Newcastle one of the most engaged in Don’t Pay UK campaign

The cost of living crisis is affecting households across the UK

The UK is currently facing a cost of living crisis, which is continuing to worsen.

Households across the country are struggling, and many are asking Prime Minister Liz Truss to introduce new measures, to ensure households are able to afford to pay energy bills and other cost of living expenses.

The mass non-payment campaign Don’t Pay UK is growing in popularity among other campaigns, due to the anger and stress the public are feeling. Over 180K people across the UK have pledged to stop paying their bills on October 1.

The areas in which the Don’t Pay campaign has had the biggest impact and therefore the most pledges are the North East, East Yorkshire and Merseyside.

New research shows that Newcastle are one of the most engaged in the Don’t Pay Campaign. Other key areas include Norfolk, London, Birmingham and Exeter which displays that the stress toward the cost of living isn’t divided between the North and the South of England.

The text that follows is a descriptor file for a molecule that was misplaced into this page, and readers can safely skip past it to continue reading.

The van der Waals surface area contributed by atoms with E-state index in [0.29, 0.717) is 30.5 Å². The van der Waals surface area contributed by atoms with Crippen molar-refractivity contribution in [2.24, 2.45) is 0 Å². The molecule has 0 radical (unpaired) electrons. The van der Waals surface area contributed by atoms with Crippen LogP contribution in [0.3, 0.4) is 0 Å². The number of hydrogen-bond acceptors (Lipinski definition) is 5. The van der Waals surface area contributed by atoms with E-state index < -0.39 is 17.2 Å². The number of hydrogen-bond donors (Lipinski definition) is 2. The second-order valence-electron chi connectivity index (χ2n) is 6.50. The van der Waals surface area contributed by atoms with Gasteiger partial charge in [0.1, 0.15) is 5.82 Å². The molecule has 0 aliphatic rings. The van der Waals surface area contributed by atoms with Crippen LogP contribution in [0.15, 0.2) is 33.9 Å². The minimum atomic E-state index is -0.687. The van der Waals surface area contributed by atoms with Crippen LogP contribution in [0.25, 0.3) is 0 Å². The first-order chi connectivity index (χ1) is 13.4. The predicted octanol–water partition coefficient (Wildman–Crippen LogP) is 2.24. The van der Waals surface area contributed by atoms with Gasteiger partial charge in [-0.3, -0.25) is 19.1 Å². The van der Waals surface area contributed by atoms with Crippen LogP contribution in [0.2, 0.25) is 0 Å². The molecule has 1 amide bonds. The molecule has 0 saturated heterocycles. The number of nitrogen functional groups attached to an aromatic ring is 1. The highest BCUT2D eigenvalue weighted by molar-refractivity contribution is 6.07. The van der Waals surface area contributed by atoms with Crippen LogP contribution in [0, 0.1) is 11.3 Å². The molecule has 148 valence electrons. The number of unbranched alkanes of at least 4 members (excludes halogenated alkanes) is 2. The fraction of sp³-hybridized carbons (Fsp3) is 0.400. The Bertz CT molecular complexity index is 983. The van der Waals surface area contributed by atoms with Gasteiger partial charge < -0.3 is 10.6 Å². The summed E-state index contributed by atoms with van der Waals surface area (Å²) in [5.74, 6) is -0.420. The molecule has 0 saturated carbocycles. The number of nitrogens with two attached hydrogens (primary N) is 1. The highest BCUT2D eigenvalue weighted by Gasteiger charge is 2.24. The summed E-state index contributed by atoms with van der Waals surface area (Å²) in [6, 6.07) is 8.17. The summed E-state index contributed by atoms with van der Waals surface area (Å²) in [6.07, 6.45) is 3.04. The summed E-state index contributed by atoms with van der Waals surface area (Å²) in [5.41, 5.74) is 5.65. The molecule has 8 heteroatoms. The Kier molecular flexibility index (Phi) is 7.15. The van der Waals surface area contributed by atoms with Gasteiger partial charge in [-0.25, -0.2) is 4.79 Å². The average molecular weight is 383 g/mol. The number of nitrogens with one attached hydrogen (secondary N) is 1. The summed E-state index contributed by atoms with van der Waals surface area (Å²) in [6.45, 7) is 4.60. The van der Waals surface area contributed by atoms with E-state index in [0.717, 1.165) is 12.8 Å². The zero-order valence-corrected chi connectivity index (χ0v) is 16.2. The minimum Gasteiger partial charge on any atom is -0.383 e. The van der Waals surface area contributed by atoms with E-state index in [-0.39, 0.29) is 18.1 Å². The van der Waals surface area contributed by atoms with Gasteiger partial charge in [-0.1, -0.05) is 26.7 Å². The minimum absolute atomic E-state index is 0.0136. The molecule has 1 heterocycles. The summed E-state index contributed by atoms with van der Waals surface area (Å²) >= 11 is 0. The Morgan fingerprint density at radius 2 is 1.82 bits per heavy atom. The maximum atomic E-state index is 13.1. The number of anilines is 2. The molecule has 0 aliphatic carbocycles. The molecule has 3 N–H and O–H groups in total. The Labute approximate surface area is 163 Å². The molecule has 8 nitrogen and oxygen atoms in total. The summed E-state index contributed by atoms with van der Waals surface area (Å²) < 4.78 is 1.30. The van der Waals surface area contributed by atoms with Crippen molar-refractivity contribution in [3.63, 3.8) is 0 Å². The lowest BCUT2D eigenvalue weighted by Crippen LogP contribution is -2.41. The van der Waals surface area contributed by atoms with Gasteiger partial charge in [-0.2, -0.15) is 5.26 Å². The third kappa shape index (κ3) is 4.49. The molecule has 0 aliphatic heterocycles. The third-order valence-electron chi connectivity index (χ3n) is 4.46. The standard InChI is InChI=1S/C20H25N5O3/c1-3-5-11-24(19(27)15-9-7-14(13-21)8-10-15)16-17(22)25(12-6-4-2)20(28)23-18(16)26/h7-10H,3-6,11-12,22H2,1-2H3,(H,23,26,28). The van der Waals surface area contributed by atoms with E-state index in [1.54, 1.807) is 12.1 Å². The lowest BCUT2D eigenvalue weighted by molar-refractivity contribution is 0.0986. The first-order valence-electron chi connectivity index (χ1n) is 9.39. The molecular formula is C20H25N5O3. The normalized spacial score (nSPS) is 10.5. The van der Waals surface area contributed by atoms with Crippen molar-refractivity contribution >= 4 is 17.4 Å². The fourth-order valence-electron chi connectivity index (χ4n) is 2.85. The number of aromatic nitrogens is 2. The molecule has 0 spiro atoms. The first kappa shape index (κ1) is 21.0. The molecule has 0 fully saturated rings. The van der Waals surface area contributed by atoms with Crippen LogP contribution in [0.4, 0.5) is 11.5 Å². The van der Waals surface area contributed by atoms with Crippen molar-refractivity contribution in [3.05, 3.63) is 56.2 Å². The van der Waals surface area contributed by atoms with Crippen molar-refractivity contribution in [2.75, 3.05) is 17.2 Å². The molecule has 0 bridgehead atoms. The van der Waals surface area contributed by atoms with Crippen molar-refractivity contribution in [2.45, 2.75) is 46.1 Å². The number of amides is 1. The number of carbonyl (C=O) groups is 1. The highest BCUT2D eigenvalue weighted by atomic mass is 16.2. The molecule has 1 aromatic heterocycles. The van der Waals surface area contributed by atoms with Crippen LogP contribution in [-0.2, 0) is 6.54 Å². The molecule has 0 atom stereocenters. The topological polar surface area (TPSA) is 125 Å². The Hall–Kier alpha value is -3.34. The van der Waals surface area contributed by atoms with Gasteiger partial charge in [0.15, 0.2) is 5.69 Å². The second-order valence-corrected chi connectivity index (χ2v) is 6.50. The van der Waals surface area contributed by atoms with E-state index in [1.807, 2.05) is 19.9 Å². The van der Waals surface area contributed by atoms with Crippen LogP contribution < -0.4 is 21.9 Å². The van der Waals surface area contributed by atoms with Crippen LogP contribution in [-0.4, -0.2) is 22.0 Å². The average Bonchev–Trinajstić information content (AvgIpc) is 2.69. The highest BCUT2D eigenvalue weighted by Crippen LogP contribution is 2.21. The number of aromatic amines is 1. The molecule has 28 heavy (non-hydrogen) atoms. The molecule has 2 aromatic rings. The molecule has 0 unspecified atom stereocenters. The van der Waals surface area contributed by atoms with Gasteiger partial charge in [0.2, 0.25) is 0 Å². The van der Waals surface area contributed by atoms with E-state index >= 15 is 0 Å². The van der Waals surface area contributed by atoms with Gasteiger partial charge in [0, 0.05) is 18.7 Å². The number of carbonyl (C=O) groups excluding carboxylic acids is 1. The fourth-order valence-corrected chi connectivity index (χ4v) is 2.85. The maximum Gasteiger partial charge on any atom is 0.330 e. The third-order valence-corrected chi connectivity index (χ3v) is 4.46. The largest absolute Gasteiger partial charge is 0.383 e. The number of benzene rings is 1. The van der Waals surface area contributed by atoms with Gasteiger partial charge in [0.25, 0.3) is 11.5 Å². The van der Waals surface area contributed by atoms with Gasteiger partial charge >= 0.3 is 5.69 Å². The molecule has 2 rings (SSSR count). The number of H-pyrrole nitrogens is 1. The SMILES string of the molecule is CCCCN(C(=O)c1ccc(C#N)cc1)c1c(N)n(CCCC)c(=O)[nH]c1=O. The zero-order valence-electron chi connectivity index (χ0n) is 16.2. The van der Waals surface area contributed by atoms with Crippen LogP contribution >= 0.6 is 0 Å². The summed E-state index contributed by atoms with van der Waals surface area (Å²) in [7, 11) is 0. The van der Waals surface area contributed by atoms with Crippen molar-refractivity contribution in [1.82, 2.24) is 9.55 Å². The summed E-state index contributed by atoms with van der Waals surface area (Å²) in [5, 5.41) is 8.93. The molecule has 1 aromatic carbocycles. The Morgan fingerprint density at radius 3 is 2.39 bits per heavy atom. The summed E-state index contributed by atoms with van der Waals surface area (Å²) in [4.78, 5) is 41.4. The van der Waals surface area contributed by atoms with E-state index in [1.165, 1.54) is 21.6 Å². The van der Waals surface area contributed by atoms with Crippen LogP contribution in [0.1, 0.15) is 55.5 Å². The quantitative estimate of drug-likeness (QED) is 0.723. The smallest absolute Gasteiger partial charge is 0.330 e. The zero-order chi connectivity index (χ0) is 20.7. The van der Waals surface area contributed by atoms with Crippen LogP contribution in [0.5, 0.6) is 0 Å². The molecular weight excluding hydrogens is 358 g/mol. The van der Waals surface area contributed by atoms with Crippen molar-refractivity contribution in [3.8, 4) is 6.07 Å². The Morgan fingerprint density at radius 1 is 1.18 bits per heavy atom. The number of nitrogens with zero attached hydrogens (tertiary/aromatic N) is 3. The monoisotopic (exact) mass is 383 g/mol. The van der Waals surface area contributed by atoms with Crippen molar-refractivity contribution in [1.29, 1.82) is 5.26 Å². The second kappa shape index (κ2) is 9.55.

Newcastle households are one the most engaged in the Don’t Pay UK campaign
Newcastle households are one the most engaged in the Don’t Pay UK campaign
Newcastle households are one the most engaged in the Don’t Pay UK campaign

The energy price cap has risen by a huge 54% and it will continue to rise by 80% in October.

Paul Coss of Haysto, a UK mortgage broker for people with poor or complex credit situations, gave his thoughts on the mass ‘non-payment’ campaign: “There are many risks of non-payment campaigns, ultimately if you’re using energy and not attempting payment, the energy provider will put the bill amounts as debt against your account.

“Legally, there isn’t much support for non-payment campaigners. If you’re using energy, you’re expected to pay your bills.  Any unpaid bills will put your account into debt, and your energy provider can get debt collectors to enforce that. You will also be at risk of being cut off by your provider.

“Mass non-payment is not a new idea, it happened in the UK in the late 80s and 90s, when more than 17 million people refused to pay the Poll Tax, and lack of payments could pressure energy suppliers to lower their prices. With that though, energy suppliers may feel pressure to claim debts as they battle out such campaigns.

“Many UK citizens are in a difficult situation where they are battling the worsening cost-of-living crisis, and it is affecting renters trying to get onto the property ladder as well as homeowners.”